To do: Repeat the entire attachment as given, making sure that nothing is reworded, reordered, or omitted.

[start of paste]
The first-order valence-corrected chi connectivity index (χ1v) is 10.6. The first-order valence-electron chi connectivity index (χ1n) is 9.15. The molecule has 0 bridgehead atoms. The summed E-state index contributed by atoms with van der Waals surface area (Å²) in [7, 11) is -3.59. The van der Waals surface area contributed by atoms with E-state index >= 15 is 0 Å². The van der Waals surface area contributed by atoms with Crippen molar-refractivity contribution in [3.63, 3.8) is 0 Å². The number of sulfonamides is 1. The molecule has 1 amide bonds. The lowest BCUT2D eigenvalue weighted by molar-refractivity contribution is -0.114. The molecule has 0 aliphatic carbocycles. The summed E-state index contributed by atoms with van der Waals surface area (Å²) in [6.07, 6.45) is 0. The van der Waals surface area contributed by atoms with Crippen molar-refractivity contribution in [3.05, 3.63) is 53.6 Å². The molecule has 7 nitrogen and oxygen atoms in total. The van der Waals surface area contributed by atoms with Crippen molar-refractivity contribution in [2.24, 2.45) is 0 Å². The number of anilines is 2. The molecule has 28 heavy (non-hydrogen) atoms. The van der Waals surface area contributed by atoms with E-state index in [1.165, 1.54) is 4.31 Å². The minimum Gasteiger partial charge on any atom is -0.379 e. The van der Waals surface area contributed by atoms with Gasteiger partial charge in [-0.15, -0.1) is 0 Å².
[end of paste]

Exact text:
The first-order valence-corrected chi connectivity index (χ1v) is 10.6. The first-order valence-electron chi connectivity index (χ1n) is 9.15. The molecule has 0 bridgehead atoms. The summed E-state index contributed by atoms with van der Waals surface area (Å²) in [7, 11) is -3.59. The van der Waals surface area contributed by atoms with E-state index >= 15 is 0 Å². The van der Waals surface area contributed by atoms with Crippen molar-refractivity contribution in [3.63, 3.8) is 0 Å². The number of sulfonamides is 1. The molecule has 1 amide bonds. The lowest BCUT2D eigenvalue weighted by molar-refractivity contribution is -0.114. The molecule has 0 aliphatic carbocycles. The summed E-state index contributed by atoms with van der Waals surface area (Å²) in [6.07, 6.45) is 0. The van der Waals surface area contributed by atoms with Crippen molar-refractivity contribution in [3.05, 3.63) is 53.6 Å². The molecule has 7 nitrogen and oxygen atoms in total. The van der Waals surface area contributed by atoms with Crippen molar-refractivity contribution in [2.24, 2.45) is 0 Å². The number of anilines is 2. The molecule has 28 heavy (non-hydrogen) atoms. The van der Waals surface area contributed by atoms with E-state index in [1.165, 1.54) is 4.31 Å². The minimum Gasteiger partial charge on any atom is -0.379 e. The van der Waals surface area contributed by atoms with Gasteiger partial charge in [-0.15, -0.1) is 0 Å².